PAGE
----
Screening for colorectal cancer can lower mortality, but it varies in effectiveness and is not always possible to perform, so alternatives are needed. Researchers analyzing studies found evidence for regular use of low-dose aspirin, leading the US Preventive Services Task Force to recommend it for some people.
The US Preventive Services Task Force is recommending a change to its existing lung cancer screening guidelines, to open up the screening to a wider range of people based on their age and smoking history, with the goal of detecting more cancers and reducing deaths.
The question of what age a woman can stop having mammograms does not have a definite answer, but is one each woman must answer based on her circumstances and her feelings about the risks of the procedure versus its benefits.
A recent study confirms that people born with congenital heart disease have a significantly greater risk of being diagnosed with an autism spectrum disorder. The research highlights the need for autism screening in children with CHD as early as possible.
While the incidence of colorectal cancer has declined among older adults, it has increased in people younger than 50. The American Cancer Society now recommends that adults be screened for this condition starting at age 45.
Because those in the baby boom generation account for around 75% of hepatitis C cases, the CDC and USPSTF are recommending that all baby boomers should get screened for the hepatitis C virus.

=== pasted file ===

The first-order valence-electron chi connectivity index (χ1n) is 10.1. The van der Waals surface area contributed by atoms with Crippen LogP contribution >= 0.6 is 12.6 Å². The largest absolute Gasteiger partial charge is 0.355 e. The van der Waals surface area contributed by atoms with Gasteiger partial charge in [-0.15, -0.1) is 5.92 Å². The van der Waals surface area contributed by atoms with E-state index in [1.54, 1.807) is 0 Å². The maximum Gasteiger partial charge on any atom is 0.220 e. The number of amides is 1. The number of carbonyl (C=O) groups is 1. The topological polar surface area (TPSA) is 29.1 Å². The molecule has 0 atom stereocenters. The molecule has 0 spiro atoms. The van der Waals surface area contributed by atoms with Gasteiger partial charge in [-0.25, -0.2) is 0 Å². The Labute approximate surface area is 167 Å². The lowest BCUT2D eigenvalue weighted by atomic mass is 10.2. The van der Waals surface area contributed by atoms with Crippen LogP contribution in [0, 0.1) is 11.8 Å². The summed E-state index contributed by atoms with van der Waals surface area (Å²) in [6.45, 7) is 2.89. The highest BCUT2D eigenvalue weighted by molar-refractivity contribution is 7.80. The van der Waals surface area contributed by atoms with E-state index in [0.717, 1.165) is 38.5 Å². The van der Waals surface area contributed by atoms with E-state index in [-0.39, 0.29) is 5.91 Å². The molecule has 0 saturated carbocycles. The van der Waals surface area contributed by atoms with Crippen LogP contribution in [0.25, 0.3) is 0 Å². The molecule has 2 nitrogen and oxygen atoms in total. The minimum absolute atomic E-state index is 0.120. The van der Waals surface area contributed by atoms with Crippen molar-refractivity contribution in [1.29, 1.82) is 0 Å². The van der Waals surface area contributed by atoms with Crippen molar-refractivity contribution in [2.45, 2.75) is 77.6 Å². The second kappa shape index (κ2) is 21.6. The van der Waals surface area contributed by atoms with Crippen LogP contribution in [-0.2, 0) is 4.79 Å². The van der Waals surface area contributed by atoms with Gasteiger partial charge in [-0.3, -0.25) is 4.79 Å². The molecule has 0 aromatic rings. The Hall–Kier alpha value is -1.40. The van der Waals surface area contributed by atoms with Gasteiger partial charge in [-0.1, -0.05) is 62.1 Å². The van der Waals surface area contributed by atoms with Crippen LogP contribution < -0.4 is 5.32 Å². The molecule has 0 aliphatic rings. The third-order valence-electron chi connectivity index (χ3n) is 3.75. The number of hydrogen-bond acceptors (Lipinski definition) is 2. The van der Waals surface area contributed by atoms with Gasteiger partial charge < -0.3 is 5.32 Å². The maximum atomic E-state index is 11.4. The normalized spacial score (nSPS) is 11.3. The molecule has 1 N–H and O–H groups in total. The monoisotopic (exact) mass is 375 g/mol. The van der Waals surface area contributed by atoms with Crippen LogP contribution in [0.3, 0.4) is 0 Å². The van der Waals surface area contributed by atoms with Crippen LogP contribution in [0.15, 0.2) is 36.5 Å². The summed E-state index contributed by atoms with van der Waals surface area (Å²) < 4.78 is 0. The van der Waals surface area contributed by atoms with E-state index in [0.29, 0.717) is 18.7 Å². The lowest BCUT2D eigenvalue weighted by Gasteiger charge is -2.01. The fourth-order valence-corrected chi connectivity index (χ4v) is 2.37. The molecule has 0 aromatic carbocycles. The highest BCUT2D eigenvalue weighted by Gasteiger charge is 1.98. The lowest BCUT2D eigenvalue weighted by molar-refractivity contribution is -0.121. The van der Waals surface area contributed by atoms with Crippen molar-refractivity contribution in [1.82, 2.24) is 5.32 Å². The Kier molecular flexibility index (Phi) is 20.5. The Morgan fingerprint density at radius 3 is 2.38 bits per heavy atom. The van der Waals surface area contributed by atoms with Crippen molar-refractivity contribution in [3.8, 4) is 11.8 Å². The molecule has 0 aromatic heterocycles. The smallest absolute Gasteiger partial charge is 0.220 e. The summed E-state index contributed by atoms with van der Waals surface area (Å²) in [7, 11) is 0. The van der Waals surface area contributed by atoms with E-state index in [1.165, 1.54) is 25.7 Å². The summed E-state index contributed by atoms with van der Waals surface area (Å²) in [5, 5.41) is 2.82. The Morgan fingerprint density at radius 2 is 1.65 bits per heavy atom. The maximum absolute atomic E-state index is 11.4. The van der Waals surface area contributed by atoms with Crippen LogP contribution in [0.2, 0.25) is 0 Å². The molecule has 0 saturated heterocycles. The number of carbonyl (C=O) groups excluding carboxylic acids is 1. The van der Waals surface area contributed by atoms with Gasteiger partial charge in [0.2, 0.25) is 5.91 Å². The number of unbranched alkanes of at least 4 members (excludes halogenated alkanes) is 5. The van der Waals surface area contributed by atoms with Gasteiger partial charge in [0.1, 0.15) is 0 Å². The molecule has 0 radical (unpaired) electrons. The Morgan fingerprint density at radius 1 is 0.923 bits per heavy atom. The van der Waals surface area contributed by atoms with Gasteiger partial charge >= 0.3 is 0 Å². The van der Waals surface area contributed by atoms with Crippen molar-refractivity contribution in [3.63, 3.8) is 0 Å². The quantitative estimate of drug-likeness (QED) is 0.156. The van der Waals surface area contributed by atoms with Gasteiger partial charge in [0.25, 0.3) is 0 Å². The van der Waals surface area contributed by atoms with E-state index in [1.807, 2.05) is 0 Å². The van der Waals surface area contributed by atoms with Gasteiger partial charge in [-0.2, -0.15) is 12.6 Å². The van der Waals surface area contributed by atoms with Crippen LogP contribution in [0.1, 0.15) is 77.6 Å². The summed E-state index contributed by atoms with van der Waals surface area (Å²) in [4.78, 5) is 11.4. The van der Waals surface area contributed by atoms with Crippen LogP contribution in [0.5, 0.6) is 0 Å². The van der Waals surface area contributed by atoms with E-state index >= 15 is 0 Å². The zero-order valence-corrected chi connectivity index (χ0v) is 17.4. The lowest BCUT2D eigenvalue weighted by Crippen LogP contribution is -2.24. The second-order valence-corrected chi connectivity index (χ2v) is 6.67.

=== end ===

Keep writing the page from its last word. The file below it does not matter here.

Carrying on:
Colonoscopy remains the best way to detect colorectal cancer, but there are at-home screening tests that do not involve the pre-test bowel clearing that many find uncomfortable.
Low self-esteem often accompany depression. The reasons for this appear to be rooted in a lack of coordination between different parts of the brain, creating a distortion in a person’s self-perception.
Research shows that the risk of breast cancer, and its severity, is greater for women of certain racial and ethnic backgrounds. These factors have not yet been included in formal guidelines for screening mammograms, but women need to be aware of them.
The largest study to date of prostate cancer screening reinforces the existing evidence that the potential benefits of the test are outweighed by the harms of overtreatment for low-grade cancer that could be left untreated.